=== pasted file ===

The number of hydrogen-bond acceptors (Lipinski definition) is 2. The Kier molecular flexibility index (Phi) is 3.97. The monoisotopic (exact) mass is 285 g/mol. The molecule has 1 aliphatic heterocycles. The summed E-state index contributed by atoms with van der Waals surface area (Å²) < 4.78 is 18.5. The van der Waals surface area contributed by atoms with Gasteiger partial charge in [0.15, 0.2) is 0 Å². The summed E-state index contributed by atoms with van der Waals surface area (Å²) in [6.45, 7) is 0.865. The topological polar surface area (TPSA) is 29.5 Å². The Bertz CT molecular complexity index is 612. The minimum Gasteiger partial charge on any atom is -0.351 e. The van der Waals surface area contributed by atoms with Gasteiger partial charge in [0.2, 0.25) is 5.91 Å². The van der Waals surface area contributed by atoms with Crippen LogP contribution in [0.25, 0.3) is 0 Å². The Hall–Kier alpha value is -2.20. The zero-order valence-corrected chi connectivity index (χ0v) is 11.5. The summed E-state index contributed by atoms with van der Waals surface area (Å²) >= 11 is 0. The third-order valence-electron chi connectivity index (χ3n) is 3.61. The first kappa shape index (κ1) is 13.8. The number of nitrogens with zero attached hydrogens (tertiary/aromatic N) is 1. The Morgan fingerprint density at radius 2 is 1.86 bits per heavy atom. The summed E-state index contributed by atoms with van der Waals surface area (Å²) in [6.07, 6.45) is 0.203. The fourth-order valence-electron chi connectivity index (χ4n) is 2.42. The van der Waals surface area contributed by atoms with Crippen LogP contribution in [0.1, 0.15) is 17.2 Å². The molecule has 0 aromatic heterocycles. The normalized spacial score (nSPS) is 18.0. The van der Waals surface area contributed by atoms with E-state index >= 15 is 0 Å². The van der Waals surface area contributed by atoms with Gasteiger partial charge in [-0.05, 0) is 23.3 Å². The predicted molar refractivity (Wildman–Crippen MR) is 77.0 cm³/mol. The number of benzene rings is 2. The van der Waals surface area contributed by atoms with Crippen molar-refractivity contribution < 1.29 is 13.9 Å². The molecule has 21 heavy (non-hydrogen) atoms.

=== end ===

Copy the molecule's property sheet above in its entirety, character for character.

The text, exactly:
The number of hydrogen-bond acceptors (Lipinski definition) is 2. The Kier molecular flexibility index (Phi) is 3.97. The monoisotopic (exact) mass is 285 g/mol. The molecule has 1 aliphatic heterocycles. The summed E-state index contributed by atoms with van der Waals surface area (Å²) < 4.78 is 18.5. The van der Waals surface area contributed by atoms with Gasteiger partial charge in [0.15, 0.2) is 0 Å². The summed E-state index contributed by atoms with van der Waals surface area (Å²) in [6.45, 7) is 0.865. The topological polar surface area (TPSA) is 29.5 Å². The Bertz CT molecular complexity index is 612. The minimum Gasteiger partial charge on any atom is -0.351 e. The van der Waals surface area contributed by atoms with Gasteiger partial charge in [0.2, 0.25) is 5.91 Å². The van der Waals surface area contributed by atoms with Crippen LogP contribution in [0.25, 0.3) is 0 Å². The Hall–Kier alpha value is -2.20. The zero-order valence-corrected chi connectivity index (χ0v) is 11.5. The summed E-state index contributed by atoms with van der Waals surface area (Å²) >= 11 is 0. The third-order valence-electron chi connectivity index (χ3n) is 3.61. The first kappa shape index (κ1) is 13.8. The number of nitrogens with zero attached hydrogens (tertiary/aromatic N) is 1. The Morgan fingerprint density at radius 2 is 1.86 bits per heavy atom. The summed E-state index contributed by atoms with van der Waals surface area (Å²) in [6.07, 6.45) is 0.203. The fourth-order valence-electron chi connectivity index (χ4n) is 2.42. The van der Waals surface area contributed by atoms with Crippen LogP contribution in [0.1, 0.15) is 17.2 Å². The molecule has 0 aromatic heterocycles. The normalized spacial score (nSPS) is 18.0. The van der Waals surface area contributed by atoms with E-state index >= 15 is 0 Å². The van der Waals surface area contributed by atoms with Gasteiger partial charge in [-0.05, 0) is 23.3 Å². The predicted molar refractivity (Wildman–Crippen MR) is 77.0 cm³/mol. The number of benzene rings is 2. The van der Waals surface area contributed by atoms with Crippen molar-refractivity contribution < 1.29 is 13.9 Å². The molecule has 21 heavy (non-hydrogen) atoms.